The stock market regulator, the Bangladesh Securities and Exchange Commission (BSEC) published on December 21, 2017 new corporate governance guidelines soliciting public opinion, as required under the law. The draft corporate guidelines are vastly improved over the previous ones that are in place till now. The new ones contain detailed outlines about the composition of the management boards of the listed companies, albeit, allowing some differences for different types of the companies. More important in this respect is that the guidelines says, at least 1/5 of the members of the board shall have to be independent directors whose shareholdings in the company are not compulsory, and also, at least, a woman member shall be on the board. It also directed that, at least one-tenth of the board members shall have to be between the ages of 25 and 40, which we believe, if complied, will infuse vigour and dynamism in the company.
The draft guidelines state that the Commission will review from time to time the percentage of shareholding required by each director separately and by all the sponsoring directors together in the paid-up capital of the company. The draft guidelines also focus on which work would be performed by whom like the chief executive officer (CEO) and the chief financial officer (CFO) in the company. And it also says the positions of the Company Secretary, Chief Financial Officer (CFO), Head of Internal Audit and Compliance (HIAAC) and Head of Administration & Communication Technology (HACT) shall be filled up by separate persons.
As per the guidelines, the responsibility of reporting and certifying to the board the financial positions and those of authenticating of transactions of the company shall be vested with the CEO and CFO and certification shall have to be disclosed in the annual report of the company. The draft guidelines also provide for the mechanism for constitution and composition of various committees, such as, audit committee, executive committee and risk management committee in the company, and also of the functions to be performed by the committees. With regard to earnings of the company and distribution of the same, the draft guidelines make things clearer than they were before. It says, if a company wants to offer stock dividend to the shareholders, it must explain why it wants it instead of cash payment and what it will do with the retained earnings in case of such offering.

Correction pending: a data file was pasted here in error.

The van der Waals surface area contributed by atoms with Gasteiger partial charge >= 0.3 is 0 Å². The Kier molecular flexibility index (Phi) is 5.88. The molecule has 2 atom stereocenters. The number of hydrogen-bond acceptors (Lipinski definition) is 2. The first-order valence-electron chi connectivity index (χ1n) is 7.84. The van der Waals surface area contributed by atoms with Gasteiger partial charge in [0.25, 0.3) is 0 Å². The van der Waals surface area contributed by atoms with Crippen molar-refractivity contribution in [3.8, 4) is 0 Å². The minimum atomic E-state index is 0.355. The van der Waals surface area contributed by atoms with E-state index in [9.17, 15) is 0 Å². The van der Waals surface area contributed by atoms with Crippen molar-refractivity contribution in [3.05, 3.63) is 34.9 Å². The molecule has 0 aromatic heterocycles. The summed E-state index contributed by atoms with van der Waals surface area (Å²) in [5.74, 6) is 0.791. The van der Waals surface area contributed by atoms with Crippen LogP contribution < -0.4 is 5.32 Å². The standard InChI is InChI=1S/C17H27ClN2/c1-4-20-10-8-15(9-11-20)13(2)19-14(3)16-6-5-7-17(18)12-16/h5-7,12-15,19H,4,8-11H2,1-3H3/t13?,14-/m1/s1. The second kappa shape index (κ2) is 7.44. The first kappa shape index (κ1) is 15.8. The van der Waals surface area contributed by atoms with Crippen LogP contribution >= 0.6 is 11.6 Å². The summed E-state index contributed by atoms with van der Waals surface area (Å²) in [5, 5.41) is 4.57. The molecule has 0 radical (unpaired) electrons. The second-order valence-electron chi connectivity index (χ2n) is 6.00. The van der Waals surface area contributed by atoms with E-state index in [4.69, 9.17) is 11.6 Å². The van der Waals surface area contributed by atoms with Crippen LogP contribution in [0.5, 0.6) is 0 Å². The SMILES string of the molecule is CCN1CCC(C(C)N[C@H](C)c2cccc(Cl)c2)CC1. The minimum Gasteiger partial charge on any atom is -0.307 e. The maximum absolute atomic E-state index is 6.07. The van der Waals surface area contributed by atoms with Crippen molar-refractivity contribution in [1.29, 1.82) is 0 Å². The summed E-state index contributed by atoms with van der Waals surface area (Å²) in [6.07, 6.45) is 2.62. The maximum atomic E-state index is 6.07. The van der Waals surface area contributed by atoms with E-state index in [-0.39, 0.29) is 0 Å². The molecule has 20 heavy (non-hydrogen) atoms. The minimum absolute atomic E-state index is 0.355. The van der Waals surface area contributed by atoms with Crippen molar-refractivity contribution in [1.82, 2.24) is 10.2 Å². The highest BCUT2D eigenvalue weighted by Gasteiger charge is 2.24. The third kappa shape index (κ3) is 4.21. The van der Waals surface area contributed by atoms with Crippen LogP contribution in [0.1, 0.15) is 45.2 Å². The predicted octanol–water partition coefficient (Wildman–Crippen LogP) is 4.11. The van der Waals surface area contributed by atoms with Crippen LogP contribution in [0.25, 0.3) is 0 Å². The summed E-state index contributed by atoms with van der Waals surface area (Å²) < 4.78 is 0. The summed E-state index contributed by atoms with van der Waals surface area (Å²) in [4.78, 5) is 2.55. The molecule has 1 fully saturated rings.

As per the draft guidelines, if a company distributes less than the earning per share as cash dividend, it shall have to explain why it is distributing less and what it will do with the retained or undistributed income. If the published guidelines are finally adopted by the BSEC, we hope, the evading companies with regard to distribution of incomes among the shareholders will come under scrutiny. And also, the offering of stock dividend will not be that easy. Unfortunately, the freedom of offering of stock dividend was found to be misused in Bangladesh's stock market by the listed companies. They were found to be offering stock dividends off and on even when companies did not have any expansion plan.
There are some loopholes in the guidelines which may be exploited by some companies to deprive the minority shareholders. These loopholes are: the guidelines did not say anything about remuneration and perks of the top personnel in the management of the companies. Some companies, especially multinationals ones, may show inflated figures in the expenditure items just on these accounts in order to show less income in the companies so that they are required to pay less tax to the government. If they are allowed to show the expenditures on salaries and wages as lump-sum, then there will remain some scope for exploiting the companies by offering more than admissible amounts as salaries and perks to the top management. We suggest, the salaries and other perks of CEOs, CFOs and HIACs be shown separately in the annual reports.
Also, as the corporate income tax in some other countries had been reduced drastically, there will be a tendency of siphoning off money out of the country by the listed multinationals under many headings like that of management fee, licence fee, royalty, etc. It should thus be necessary that the listed multinational companies disclose how much money they are taking out of the country under the above headings. Having said these, we welcome the published draft corporate guidelines and we hope that the same will be adopted by the BSEC after receiving more suggestions from relevant quarters.
Finally, the BSEC should see what more can be done to protect the interest of the minority shareholders. If the interests of the minority shareholders are protected, that will save the interest of the market itself.
The writer is Professor of Economics at the University of Dhaka.